Starbucks in Mount Shasta: Coffee joint owner hopes petition will keep it away

Skye Kinkade
Mount Shasta Herald

The owner of a drive-thru coffee joint in Mount Shasta is hoping an online petition that’s garnered more than 1,000 signatures will keep Starbucks from coming to town.

Suzzanne Mendenhall, owner of The Coffee Brake, hands a customer coffee. The business recently celebrated 20 years in business in Mount Shasta.

Suzzanne Mendenhall opened The Coffee Brake in the Rite Aid parking lot 20 years ago. Starbucks is eyeing the dilapidated KFC/Taco Bell building, which is almost directly across W. Lake Street from the Coffee Brake. 

“Multinational corporations have no place in our rural town – where the residents depend and rely on locally owned businesses,” said Amber Nelson, who created the petition for Mendenhall last week. “The opening of a Starbucks in Mount Shasta opens the door to further undue development. Mount Shasta will lose its essence, making it hardly distinguishable from a chaotic and bustling commercial city.”

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Mendenhall said she’s been told she’s wasting her time with the petition because “it’s a done deal.” 

“But I think ... collecting over 1,000 signatures in less than a week tells something,” Mendenhall said. 

Nelson said she knows Mendenhall because she gets her morning and mid-day pickups at The Coffee Break. 

“(Mendenhall's) a sweet person with a big heart and a small business owner who needed help reaching out to the public,” said Nelson, who has also gone around with paper petitions to reach as many people as possible. 

“I’m very happy that it reached so many locals, (those) who used to be local, or even those who love our town and support locally owned businesses,” Nelson said.

The old KFC/Taco Bell building drive through area was vandalized and will soon be renovated to become a Starbucks.

Mount Shasta planning commissioners will continue discussing an architectural design application for Starbucks’ proposed renovation of the KFC/Taco Bell building at its meeting on March 16. If the design application is approved, the project would then move into the building permit process.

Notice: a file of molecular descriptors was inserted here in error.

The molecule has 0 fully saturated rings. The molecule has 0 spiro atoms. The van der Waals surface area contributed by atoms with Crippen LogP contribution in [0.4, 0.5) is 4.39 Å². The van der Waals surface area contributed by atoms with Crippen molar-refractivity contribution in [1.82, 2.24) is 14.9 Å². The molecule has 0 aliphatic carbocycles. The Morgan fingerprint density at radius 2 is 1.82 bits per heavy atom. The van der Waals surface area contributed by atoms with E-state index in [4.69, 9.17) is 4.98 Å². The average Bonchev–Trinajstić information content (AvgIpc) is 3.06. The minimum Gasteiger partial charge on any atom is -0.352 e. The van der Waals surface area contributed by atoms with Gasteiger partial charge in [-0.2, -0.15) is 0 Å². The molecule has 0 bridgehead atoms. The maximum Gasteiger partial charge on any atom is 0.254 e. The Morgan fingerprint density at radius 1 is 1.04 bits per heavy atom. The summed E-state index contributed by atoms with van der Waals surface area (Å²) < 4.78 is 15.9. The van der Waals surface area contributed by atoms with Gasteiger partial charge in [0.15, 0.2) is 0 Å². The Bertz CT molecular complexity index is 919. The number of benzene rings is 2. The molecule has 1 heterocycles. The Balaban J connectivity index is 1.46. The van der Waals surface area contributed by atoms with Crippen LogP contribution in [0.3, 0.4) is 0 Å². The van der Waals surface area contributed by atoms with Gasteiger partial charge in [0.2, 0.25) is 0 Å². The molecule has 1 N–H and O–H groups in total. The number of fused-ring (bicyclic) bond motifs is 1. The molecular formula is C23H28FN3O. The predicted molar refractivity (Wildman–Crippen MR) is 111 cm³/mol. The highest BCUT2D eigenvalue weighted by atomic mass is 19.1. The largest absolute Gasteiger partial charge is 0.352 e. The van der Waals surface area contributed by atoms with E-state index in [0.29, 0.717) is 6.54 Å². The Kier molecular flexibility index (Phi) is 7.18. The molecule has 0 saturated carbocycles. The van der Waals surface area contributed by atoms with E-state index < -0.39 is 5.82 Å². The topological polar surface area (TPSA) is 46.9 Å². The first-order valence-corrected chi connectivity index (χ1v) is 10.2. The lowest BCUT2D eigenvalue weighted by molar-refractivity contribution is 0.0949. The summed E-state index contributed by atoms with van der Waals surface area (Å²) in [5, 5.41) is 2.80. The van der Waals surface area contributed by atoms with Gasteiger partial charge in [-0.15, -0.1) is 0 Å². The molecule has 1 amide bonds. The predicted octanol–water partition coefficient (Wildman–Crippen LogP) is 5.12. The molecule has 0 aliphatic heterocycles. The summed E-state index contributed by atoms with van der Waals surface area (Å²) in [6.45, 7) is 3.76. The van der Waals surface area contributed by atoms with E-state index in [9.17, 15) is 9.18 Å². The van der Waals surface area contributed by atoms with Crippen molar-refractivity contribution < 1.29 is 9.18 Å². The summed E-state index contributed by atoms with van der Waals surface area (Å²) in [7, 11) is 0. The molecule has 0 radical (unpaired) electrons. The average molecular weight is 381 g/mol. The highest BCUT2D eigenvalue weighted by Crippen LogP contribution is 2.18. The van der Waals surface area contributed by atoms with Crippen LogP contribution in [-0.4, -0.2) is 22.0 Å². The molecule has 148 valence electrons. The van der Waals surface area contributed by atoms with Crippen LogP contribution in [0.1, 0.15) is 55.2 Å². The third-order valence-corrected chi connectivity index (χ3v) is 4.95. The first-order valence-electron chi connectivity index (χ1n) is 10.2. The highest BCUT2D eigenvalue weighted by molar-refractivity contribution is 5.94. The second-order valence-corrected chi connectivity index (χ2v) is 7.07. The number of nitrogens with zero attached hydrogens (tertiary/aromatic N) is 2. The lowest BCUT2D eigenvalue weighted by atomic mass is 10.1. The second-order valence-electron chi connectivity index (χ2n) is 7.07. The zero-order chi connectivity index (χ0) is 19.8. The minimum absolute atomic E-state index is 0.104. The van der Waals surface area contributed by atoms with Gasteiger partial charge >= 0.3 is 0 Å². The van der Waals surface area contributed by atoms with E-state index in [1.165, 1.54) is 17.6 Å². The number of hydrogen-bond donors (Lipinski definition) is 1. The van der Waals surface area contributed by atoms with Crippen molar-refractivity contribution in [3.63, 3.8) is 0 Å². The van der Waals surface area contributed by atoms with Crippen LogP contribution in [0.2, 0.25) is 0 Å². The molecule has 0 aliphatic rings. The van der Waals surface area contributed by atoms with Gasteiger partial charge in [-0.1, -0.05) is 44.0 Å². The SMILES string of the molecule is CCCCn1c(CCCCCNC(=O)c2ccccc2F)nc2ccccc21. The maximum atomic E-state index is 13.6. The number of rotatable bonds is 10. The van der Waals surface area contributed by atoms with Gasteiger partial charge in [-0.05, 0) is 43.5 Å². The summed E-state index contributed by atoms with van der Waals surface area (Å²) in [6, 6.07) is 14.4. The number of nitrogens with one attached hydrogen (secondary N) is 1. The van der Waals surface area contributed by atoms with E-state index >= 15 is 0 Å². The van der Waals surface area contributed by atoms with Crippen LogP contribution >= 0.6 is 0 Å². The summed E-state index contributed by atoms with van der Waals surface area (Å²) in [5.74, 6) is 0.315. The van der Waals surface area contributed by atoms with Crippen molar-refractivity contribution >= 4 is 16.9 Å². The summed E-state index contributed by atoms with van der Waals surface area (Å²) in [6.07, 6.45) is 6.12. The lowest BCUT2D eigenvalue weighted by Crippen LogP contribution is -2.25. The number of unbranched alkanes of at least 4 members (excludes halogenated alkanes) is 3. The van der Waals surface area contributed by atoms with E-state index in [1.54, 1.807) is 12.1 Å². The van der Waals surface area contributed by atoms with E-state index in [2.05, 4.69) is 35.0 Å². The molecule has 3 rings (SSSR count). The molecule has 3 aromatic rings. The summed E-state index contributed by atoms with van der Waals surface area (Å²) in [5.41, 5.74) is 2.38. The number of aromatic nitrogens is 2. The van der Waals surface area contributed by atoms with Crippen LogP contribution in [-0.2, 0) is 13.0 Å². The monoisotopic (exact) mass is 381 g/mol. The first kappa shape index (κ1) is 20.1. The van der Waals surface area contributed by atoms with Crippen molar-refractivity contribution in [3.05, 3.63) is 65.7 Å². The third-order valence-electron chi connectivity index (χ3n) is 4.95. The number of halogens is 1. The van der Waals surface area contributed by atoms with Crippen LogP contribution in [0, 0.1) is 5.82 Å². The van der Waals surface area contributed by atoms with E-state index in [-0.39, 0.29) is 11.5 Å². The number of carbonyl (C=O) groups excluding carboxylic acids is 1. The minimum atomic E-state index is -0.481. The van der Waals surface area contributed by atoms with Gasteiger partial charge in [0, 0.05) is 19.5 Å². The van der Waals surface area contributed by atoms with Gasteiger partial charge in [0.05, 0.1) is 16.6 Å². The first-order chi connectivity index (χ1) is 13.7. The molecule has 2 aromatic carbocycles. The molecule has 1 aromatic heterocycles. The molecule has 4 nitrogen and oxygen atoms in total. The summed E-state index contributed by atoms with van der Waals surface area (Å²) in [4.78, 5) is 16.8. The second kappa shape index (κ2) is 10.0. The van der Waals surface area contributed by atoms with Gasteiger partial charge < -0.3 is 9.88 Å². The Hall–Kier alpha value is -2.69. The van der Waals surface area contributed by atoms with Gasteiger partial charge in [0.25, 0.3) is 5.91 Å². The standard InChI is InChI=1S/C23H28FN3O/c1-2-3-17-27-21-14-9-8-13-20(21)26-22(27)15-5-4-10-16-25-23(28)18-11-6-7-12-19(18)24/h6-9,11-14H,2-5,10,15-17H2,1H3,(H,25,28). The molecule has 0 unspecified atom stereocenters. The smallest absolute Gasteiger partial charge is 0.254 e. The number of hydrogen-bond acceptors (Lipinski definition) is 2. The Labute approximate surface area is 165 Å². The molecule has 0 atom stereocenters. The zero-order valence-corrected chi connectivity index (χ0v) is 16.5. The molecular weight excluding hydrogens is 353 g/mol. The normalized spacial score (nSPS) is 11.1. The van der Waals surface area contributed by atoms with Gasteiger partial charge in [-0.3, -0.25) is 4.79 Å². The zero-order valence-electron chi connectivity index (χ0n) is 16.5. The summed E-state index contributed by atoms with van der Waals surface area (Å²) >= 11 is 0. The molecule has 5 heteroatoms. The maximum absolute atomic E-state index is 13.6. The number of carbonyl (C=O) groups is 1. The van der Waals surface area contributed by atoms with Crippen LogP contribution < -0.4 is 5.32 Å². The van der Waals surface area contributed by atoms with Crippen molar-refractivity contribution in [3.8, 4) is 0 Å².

Starbucks store development manager Amber Reed spoke at last month’s planning commission meeting about the proposed renovation, which includes extending the drive-thru area to accommodate more vehicles, removing outdoor refrigerator units, adding an outdoor seating area and new bike racks for customers. The entire inside of the store is also slated to be renovated.

The building, built in 1998, is permitted for fast food only. It used to be owned by DeClerck Enterprises, but is now owned by Darren and Matt Dickerhoof, under Shastahoof, LLC. The building was the recent target of graffiti artists and it’s been sitting empty since late 2019.

A rendering of proposed changes to the current KFC/Taco Bell drive-thru in Mount Shasta.

“Because it’s not a change in use, even if people were to complain or comment and said ‘we don’t want a Starbucks ...’ we don’t have control over that,” said Mount Shasta City Planner Juliana Lucchesi, who noted that Starbucks first approached the city with its proposal in January. 

People that have signed the “Stop Starbucks in Mount Shasta” petition point out there is already a Starbucks in South Weed, about seven miles north on Interstate 5 from the proposed site in Mount Shasta.

“I was a small business owner, and know well how devastating it feels to compete with a large chain of unlimited budget,” Mount Shasta’s Atara Melo wrote on the petition. “Small businesses provide a space for personal relationships between buyer and seller, which builds community.”

“As a small business owner born in Mount Shasta, I say support small businesses!” wrote Crystal Henson. “Small businesses contribute to the local economy more, they care about their community more, and you'll get a much better cup of coffee to boot!”

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“We have four coffee places already, all small business owners and great quality product,” wrote Jeanne Yalon Owens. “We don’t need another coffee place, and we need to support the jobs and small businesses owned by locals!”

Other people pointed out that Starbucks will employ around 25 people once it opens, and it offers benefits and education programs to both full and part time employees.

Lucchesi said according to a revenue estimate created by Mount Shasta City Finance Director Muriel Howarth Terrell, Starbucks would bring an additional $10,000 to $20,000 into city coffers annually, and it’s expected to outpace Weed’s Starbucks location.

The petition can be found here.

Skye Kinkade is the editor of the Mt. Shasta Area Newspapers and the Siskiyou Daily News. She is a fourth generation Siskiyou County resident and has lived in Mount Shasta and Weed her entire life.